Cotnari is a village and the center of the eponymous commune in Iaşi County, Romania, in the informal region of Moldova; the commune also includes the village of Cârjoaia. It is located north-west of Iaşi and south of Hârlău, in a major wine-producing region of Romania, and is famous for the wine variety known as Grasă de Cotnari. Cârjoaia, the forest of Dumbrava Roşie, and other sites in Cotnari are regional tourist spots.


Proofs of habitation in the area go back to the Cucuteni culture; a fortress dating from the 5th or 6th century BC was discovered on the nearby Cătălina Hill (nowadays a nature reserve).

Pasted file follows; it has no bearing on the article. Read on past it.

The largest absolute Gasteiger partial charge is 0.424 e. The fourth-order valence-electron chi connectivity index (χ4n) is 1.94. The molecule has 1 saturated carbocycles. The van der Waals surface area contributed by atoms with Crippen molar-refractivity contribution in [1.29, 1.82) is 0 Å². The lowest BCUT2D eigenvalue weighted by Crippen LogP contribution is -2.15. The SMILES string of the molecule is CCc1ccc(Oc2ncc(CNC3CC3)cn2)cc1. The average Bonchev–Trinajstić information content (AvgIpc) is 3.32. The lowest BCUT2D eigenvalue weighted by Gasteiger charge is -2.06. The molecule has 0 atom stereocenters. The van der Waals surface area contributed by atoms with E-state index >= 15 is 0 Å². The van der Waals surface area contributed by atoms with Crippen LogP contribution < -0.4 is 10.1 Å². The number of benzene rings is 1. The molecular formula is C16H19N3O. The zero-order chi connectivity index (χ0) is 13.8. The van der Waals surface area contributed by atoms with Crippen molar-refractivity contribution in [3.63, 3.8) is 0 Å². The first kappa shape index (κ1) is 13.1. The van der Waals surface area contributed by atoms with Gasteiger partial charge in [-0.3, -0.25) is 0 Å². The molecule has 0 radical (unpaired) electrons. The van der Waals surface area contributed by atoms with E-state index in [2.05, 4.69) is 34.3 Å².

First attested in 1448, Cotnari was the site of a strong Roman Catholic community mainly comprised of Germans and Magyars. The establishmment of vineyards is attributed by local tradition to an initiative of Moldavian Prince Stephen the Great, under whose rule the village rose to the status of alternate residence, while stone structures and roads to serve the wine trade were built in the area.

Its Catholic tradition made the village a target for Reformation in the 1560s, under the rule of the Protestant Prince Ioan Iacob Heraclid: Heraclid built a Latin Renaissance academy (Schola Latina), placed under the leadership of Ioannes Sommerus; the church he built on the site was re-established as a Catholic place of worship after Heraclid's death, and served the community until 1873, when it burned down. In 1641, Cotnari became the regional center of Catholic education, until being replaced 60 years later by the Jesuit school in Iaşi.

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